AWS Database Migration Service (AWS DMS) helps you migrate databases to AWS quickly and securely. You can migrate your data to and from most widely used commercial and open-source databases, such as Oracle, Microsoft SQL Server, and PostgreSQL. The service supports homogeneous migrations such as Oracle to Oracle, and also heterogeneous migrations between different database platforms, such as Oracle to PostgreSQL or MySQL to Oracle. In addition, it gives you a way to check aspects of your migration by using a premigration checklist and data validation.
We are excited to announce a new feature that helps manage migration task logs in AWS DMS.
Why you might want to manage logs
Every AWS DMS migration task has a log that records all the events, checkpoints, and task modifications performed while running the migration. The task logs are a critical component of any migration, and understanding and managing these logs is vital. They contain invaluable information that can help you gain an understanding about what is going on under the hood and determine the root cause almost immediately in many cases.
By default, the DMS task logging level is minimal. However, sometime this minimal level of logging might not help determine what caused a migration to fail or error. For troubleshooting, you can make logging more granular to catch the issue causing failures or errors.
The caveat about changing the default logging level to detailed is that this causes storage to get consumed rapidly. This happens because at the detailed logging level, DMS writes each and every event to the log files, which it doesn’t do at the default logging level.
When generating logs for migration tasks, AWS DMS creates the logs on the replication instance. These logs reside on the underlying disk for the replication instance. Given that AWS DMS is a fully managed service and doesn’t allow access to the replication instance, you can see these logs only by using Amazon CloudWatch. For each replication instance, AWS DMS deletes logs that are older than seven days.
If not correctly managed, these logs can consume a lot of storage resources and can fill up the underlying disk, which eventually interrupts the running migration tasks. Up until now, to get the tasks running normally again, you had two options:
- Allocate more storage. If a task is stuck due to storage being full, you allocate more space by modifying the replication instance storage.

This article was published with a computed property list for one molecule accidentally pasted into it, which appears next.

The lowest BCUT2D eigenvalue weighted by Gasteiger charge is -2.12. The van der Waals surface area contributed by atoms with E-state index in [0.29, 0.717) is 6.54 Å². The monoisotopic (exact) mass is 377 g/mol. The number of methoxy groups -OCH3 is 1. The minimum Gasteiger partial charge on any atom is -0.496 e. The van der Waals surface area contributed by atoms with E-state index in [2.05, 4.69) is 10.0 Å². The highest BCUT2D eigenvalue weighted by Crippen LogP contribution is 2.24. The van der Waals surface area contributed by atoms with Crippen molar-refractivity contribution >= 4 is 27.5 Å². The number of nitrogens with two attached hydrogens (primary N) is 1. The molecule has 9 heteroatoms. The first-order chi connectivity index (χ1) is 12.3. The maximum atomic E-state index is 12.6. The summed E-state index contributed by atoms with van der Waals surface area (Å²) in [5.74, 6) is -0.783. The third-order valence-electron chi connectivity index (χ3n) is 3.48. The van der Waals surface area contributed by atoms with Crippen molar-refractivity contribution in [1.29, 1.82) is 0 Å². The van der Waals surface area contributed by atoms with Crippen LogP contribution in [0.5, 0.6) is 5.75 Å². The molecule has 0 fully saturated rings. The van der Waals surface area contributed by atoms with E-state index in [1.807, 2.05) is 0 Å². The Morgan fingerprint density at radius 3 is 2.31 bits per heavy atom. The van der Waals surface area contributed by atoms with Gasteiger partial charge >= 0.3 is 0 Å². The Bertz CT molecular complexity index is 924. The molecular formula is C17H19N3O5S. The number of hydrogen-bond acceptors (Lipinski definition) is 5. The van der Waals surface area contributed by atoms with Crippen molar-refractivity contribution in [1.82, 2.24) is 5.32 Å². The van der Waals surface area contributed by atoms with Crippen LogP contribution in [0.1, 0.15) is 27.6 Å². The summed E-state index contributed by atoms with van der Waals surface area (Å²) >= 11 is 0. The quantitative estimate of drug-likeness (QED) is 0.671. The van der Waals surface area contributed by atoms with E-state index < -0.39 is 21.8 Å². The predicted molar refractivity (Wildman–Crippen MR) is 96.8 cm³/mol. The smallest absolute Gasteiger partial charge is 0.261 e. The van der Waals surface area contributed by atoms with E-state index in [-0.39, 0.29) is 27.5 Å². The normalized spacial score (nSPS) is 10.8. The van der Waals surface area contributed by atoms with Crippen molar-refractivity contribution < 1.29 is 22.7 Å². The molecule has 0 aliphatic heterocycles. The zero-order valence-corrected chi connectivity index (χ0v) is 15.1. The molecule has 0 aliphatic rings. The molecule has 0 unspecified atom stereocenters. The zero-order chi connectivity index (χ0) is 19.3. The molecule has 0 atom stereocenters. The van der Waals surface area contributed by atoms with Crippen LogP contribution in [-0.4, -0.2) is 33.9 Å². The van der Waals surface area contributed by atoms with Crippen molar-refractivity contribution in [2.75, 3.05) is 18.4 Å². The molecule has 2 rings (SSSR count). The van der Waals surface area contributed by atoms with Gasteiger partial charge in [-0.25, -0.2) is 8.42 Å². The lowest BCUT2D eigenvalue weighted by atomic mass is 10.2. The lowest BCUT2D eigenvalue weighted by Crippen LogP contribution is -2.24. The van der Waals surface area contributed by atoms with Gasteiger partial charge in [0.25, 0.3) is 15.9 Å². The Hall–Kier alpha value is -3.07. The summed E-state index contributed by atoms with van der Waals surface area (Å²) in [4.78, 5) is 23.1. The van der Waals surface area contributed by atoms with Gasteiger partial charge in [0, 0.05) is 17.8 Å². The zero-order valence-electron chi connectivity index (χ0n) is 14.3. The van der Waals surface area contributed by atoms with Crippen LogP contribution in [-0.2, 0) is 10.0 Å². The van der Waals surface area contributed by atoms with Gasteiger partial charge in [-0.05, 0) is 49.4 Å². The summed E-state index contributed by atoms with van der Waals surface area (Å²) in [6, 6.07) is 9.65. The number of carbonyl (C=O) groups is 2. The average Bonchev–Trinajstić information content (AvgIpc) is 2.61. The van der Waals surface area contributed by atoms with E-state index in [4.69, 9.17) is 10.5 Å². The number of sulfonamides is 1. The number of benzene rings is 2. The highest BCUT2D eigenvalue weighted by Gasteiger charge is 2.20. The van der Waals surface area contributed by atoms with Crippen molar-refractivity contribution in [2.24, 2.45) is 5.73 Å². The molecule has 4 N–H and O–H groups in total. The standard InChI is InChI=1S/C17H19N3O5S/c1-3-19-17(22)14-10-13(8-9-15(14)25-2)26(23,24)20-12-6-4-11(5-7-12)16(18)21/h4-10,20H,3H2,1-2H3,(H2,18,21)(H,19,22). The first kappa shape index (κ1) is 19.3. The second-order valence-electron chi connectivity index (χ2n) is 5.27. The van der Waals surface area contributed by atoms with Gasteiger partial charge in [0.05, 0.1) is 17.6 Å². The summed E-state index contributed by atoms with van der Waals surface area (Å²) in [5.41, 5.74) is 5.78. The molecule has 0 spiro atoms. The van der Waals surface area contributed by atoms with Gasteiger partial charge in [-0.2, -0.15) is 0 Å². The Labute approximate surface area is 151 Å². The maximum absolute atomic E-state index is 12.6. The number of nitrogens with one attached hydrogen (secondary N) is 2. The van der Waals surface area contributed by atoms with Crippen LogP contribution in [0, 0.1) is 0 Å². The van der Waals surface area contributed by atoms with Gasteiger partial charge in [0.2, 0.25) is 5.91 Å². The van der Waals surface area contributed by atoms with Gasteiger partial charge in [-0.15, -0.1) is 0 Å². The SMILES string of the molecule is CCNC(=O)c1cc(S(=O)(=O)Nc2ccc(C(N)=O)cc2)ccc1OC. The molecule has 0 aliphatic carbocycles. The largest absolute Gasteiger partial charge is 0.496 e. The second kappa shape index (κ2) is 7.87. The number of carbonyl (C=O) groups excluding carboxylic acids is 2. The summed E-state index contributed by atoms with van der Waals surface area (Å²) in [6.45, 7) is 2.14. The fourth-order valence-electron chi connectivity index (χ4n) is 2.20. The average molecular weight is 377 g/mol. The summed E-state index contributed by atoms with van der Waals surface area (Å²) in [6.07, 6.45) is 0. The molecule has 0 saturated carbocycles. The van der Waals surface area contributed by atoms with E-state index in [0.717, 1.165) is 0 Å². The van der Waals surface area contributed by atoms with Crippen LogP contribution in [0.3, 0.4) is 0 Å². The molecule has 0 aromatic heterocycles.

- Delete logs. If you want to get the logs purged and don’t want to modify the storage, then you reach out to AWS Support. You then wait until the support team can investigate the issue and resolve it.
How to manage migration logs
To help make AWS DMS completely managed, AWS has introduced a feature to manage migration logs on the replication instance. You can also use this feature to find the amount of storage consumed by logs for each task for a particular replication instance. In addition, this feature lets you purge log files at your convenience.
Managing logs by using the AWS DMS console
In the AWS DMS console, you can manage logs on the replication instance page. The new Log management tab lists all the tasks and the total memory occupied by logs for each task. To allow log purging, each task has a check box and a Delete Logs button at the page bottom.
Managing logs by using the AWS DMS CLI
If you want to use the AWS CLI to manage logs, use the following command:
The preceding command results in the following output:
As evident from the preceding output, the replication instance contains three tasks. The output also shows the storage space occupied by each task, in megabytes.
By using log management in AWS DMS, you can gain a high level of confidence in your migrations. You can also use log management determine how much of your resources are consumed by each task and to control that resource consumption. In addition, you can use log management to get metrics, such as the number of tasks on each replication instance and corresponding storage occupancy, which help provide fine-grained control over your migration.
Good luck, and happy migrating!